Air transportation systems recovering from pandemic’s effects
By David Thipphavong|December 2021
The Air Transportation Systems Technical Committee fosters improvements to air transportation systems and studies the impacts of new aerospace technologies.
In October, the International Air Transport Association projected a $51.8 billion net loss for the global airline industry this year due to the ongoing covid-19 pandemic, after a $126 billion net loss in 2020. By comparison, global airline industry profits were $26 billion in 2019 and $27 billion in 2018. One bright spot for the industry was air cargo, which continued to experience strong demand this year, comprising one-third of revenues compared to 10%-15% pre-pandemic. In addition, domestic air travel rebounded, especially in the United States, where summer domestic bookings recovered to 85% of 2019 levels, compared to 36% of 2019 levels in 2020. However, in August, IATA cautioned that the rapid spread of the delta variant of covid-19 has increased the risk to continued airline financial recovery.
The faster-than-expected recovery of domestic air travel in the United States led to challenges that had not been fully resolved as of the end of September. For example, there was a pilot shortage because airlines encouraged early retirements and leaves of absence at reduced pay to cut costs. The latter, combined with airlines changing the composition of their fleets, resulted in an ongoing backlog of training to get pilots in the cockpit. The shortage of pilots prevented airlines from having the backup margin necessary to recover from weather, technical and other disruptions as quickly as they had been able to pre-pandemic.
Unrelated to the pandemic, U.S. airlines started flying their Boeing 737 MAX aircraft again following the FAA’s approval in November 2020 for the aircraft to return to service. However, in April, Boeing announced issues with the electrical grounding inside a backup power control system that resulted in the grounding of 106 aircraft worldwide and more than 60 aircraft in the United States. The following month, though, the FAA approved a fix that the airlines were able to implement in time for the summer travel season.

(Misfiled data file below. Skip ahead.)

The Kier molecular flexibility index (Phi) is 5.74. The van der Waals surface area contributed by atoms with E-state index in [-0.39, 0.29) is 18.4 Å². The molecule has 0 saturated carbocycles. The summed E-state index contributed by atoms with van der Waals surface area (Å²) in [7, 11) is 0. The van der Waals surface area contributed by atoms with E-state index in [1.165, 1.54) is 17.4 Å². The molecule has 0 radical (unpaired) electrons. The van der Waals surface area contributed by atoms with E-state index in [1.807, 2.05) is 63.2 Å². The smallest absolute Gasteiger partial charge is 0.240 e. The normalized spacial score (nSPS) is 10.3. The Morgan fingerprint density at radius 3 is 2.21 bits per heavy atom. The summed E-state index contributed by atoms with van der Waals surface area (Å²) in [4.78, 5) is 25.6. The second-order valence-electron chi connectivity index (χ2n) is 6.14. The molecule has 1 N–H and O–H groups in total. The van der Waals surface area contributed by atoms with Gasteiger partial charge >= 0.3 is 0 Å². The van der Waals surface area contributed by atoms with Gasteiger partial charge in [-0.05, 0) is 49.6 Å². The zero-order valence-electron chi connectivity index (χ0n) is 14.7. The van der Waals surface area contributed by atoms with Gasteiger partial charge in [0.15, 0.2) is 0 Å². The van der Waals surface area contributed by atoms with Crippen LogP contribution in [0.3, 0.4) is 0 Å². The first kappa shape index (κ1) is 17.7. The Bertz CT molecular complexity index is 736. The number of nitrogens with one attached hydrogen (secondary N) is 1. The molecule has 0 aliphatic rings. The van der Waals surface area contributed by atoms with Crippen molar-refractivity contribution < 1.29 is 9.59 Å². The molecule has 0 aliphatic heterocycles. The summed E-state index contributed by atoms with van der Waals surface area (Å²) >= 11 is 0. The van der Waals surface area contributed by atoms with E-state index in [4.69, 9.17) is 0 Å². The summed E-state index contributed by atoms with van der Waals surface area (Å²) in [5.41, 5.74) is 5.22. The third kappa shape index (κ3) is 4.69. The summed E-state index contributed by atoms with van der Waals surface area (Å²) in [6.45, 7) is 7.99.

Beyond traditional air transportation, progress was made toward the integration of small uncrewed aircraft systems into the national airspace system. In January, the FAA approved American Robotics to conduct the first commercial drone flights without on-site personnel. Although a human operator is still required to perform preflight safety checks, the drone is permitted to conduct automated flight to achieve missions. This represents another step toward fully autonomous drone flights for missions, including search and rescue, infrastructure inspection and package delivery.
Progress was also made toward the integration of advanced air mobility vehicles, such as two- to six-passenger electric vertical takeoff and landing aircraft, into the national airspace system. From Aug. 30 through Sept. 10, Joby Aviation remotely flew the prototype of its S4 eVTOL aircraft at its Electric Flight Base near Big Sur, California. These activities are part of NASA’s Advanced Air Mobility National Campaign, which will take place at multiple locations across the country over the next several years. Joby’s vehicle performance and acoustic data were collected for use in the modeling and simulation of future airspace concepts and the development of FAA regulations, standards and policies.